Do I Need Emotional Support During My Divorce if I Talk About it to Friends?

Hear how seeking professional mental health support is key for a healthy divorce recovery. This article clarifies the difference between the supports given by friends and family and from a professional.

By Brian Baumal
February 05, 2010
ON FAQs/Emotional Issues

"Do I need emotional support during my divorce if I talk about it to friends and family?"

Friends and family will always provide important support during any kind of crisis or life change. In a divorce situation, they help in all sorts of ways like providing perspective, giving practical and wise advice on how to handle certain situations and will often do things and take direct action to help when necessary. However, friends and family are not trained in psychological support. Many times it is important for someone going through divorce to thoroughly work through their emotions. Here’s how seeking therapy is different than relying on friends or family for this kind of crucial support:

Handling Negative Emotions

Divorce often brings up anger, sadness, regret, guilt and shame. Many friends and family address this by trying to “fix” the undesirable emotion. When someone is sad, they try to cheer-up the person going through the divorce, or soothe-away the negative emotions. Hearing “don’t feel sad” often calms the immediate situation, but provides little long-term help. For example, how many times have you been told not to feel something, and still been left feeling very strongly about a situation? Similarly, how often have you told someone not to feel something because you cannot handle such strong emotions in your presence? The fact is strong emotions need to be thoroughly explored and felt by individuals in order for them to be completely resolved. A therapist or counselor is trained in working with people’s emotions in ways that create growth and independence for the person going through a divorce.

History

It is often beneficial for there to be a distance between a divorced person and the person providing support. In many cases, it is not worthwhile for previous history to be brought up while supporting someone, or doing so must be done with special care. Moreover, the supportive person likely knows how difficult the relationship was, and may even know specifics. In such a situation, it is hard for a person providing support to keep their sense of perspective. A therapist will hear all the information about a relationship, but keep the focus keenly on self-improvement without dwelling on the past.

Some Subjects Can’t Be Discussed With Friends And Family

Sometimes a divorced person does not want to reveal the past in too much detail. They do not want to describe all of the actions that took place leading to the divorce, because they do not want people who are close to know certain facts. This is something that clearly hampers growth for the divorced person. A therapist is detached from the personal situation such that after a few sessions, people feel comfortable opening-up all their past issues, and these issues are often crucial to the healing process.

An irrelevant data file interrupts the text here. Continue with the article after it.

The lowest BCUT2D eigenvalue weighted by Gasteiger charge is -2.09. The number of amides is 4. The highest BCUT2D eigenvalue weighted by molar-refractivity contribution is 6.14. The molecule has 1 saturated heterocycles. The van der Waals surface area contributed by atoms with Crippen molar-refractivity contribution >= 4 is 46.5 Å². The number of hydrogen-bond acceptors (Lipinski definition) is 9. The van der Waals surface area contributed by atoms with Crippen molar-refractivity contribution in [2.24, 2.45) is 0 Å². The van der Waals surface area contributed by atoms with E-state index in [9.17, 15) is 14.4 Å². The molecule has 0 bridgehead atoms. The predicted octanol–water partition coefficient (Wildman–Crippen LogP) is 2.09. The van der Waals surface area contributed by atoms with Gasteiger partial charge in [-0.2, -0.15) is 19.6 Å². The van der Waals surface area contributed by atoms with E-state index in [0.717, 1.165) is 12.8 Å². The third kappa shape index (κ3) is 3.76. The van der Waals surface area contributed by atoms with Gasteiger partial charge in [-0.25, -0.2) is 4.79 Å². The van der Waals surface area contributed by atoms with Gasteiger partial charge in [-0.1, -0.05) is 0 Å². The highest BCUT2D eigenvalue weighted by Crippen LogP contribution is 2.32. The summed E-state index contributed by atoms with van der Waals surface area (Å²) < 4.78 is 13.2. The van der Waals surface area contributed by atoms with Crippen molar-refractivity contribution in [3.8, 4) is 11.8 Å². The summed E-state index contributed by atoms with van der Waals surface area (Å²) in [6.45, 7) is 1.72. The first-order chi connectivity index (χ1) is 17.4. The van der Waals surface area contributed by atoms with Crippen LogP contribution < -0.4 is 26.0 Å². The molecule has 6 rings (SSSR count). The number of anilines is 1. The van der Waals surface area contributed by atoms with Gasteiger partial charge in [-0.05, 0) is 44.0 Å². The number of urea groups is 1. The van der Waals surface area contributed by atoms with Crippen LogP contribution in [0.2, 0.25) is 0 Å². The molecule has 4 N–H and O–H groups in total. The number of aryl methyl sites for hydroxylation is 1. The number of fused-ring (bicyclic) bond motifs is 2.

Providing False Support

Often a supportive person will encourage someone going through a divorce to take particular actions so that the supportive person can be seen as a “good friend” or “good mother”. That is, a friend or family member may feel like a failure if they themselves do not see the divorced person improve within a certain length of time. A therapist, however, allows a divorced person to work at their own pace, and supports progress as it happens with no agenda or timeline for improvement.

Therapists Are Excellent Listeners

Perhaps the biggest benefit of seeing a therapist during a divorce is that fact they are trained to listen, and listen well. Sometimes people going through a divorce just need to sit in front of someone and talk for an hour without being judged, without advice being given, or without an “I told you so” attitude that may occur with friends and family. That is, people going through a divorce simply need to tell their side of the story. Too often they have kept their relationship details secretive, and one of the factors leading to divorce is the fact that the other partner would likely not listen much to what needed to be said. People going through a divorce often just need to be heard, and that’s how a positive therapeutic relationship often begins.


Brian Baumal is a psychotherapist working in Toronto, whose clients describe him as calm and reassuring.  Brian has completed four years of Gestalt Psychotherapy and has been seeing a growing number of clients who are achieving the results they want.

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February 05, 2010
Categories:  FAQs

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